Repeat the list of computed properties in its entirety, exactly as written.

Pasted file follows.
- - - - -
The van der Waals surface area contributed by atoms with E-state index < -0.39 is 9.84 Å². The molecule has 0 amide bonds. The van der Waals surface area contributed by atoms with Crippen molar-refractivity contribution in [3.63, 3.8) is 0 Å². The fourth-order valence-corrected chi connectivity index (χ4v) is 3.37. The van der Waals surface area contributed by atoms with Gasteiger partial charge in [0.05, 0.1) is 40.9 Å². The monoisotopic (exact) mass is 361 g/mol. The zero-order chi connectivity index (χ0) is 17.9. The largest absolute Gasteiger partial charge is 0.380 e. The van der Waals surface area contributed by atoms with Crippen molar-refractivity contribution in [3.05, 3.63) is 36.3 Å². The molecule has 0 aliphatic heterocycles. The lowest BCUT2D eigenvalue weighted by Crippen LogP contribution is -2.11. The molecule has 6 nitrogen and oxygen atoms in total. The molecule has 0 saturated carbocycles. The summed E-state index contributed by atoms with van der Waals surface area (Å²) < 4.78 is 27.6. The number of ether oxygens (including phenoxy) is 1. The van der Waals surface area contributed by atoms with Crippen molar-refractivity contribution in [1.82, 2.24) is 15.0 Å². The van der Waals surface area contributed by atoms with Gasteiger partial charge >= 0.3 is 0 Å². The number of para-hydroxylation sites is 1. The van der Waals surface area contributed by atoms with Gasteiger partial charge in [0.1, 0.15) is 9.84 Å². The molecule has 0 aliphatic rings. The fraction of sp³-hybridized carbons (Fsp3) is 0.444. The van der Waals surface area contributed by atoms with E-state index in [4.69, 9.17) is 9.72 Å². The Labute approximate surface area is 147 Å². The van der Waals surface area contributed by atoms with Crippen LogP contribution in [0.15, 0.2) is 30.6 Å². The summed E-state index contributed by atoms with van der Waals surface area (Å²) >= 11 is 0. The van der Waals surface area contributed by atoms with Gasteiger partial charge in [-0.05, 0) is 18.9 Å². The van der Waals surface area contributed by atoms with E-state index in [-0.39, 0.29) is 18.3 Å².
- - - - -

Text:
The van der Waals surface area contributed by atoms with E-state index < -0.39 is 9.84 Å². The molecule has 0 amide bonds. The van der Waals surface area contributed by atoms with Crippen molar-refractivity contribution in [3.63, 3.8) is 0 Å². The fourth-order valence-corrected chi connectivity index (χ4v) is 3.37. The van der Waals surface area contributed by atoms with Gasteiger partial charge in [0.05, 0.1) is 40.9 Å². The monoisotopic (exact) mass is 361 g/mol. The zero-order chi connectivity index (χ0) is 17.9. The largest absolute Gasteiger partial charge is 0.380 e. The van der Waals surface area contributed by atoms with Crippen molar-refractivity contribution in [3.05, 3.63) is 36.3 Å². The molecule has 0 aliphatic heterocycles. The lowest BCUT2D eigenvalue weighted by Crippen LogP contribution is -2.11. The molecule has 6 nitrogen and oxygen atoms in total. The molecule has 0 saturated carbocycles. The summed E-state index contributed by atoms with van der Waals surface area (Å²) < 4.78 is 27.6. The number of ether oxygens (including phenoxy) is 1. The van der Waals surface area contributed by atoms with Crippen molar-refractivity contribution in [1.82, 2.24) is 15.0 Å². The van der Waals surface area contributed by atoms with Gasteiger partial charge >= 0.3 is 0 Å². The number of para-hydroxylation sites is 1. The van der Waals surface area contributed by atoms with Gasteiger partial charge in [0.1, 0.15) is 9.84 Å². The molecule has 0 aliphatic rings. The fraction of sp³-hybridized carbons (Fsp3) is 0.444. The van der Waals surface area contributed by atoms with E-state index in [4.69, 9.17) is 9.72 Å². The Labute approximate surface area is 147 Å². The van der Waals surface area contributed by atoms with Crippen LogP contribution in [0.15, 0.2) is 30.6 Å². The summed E-state index contributed by atoms with van der Waals surface area (Å²) >= 11 is 0. The van der Waals surface area contributed by atoms with Gasteiger partial charge in [-0.05, 0) is 18.9 Å². The van der Waals surface area contributed by atoms with E-state index in [-0.39, 0.29) is 18.3 Å².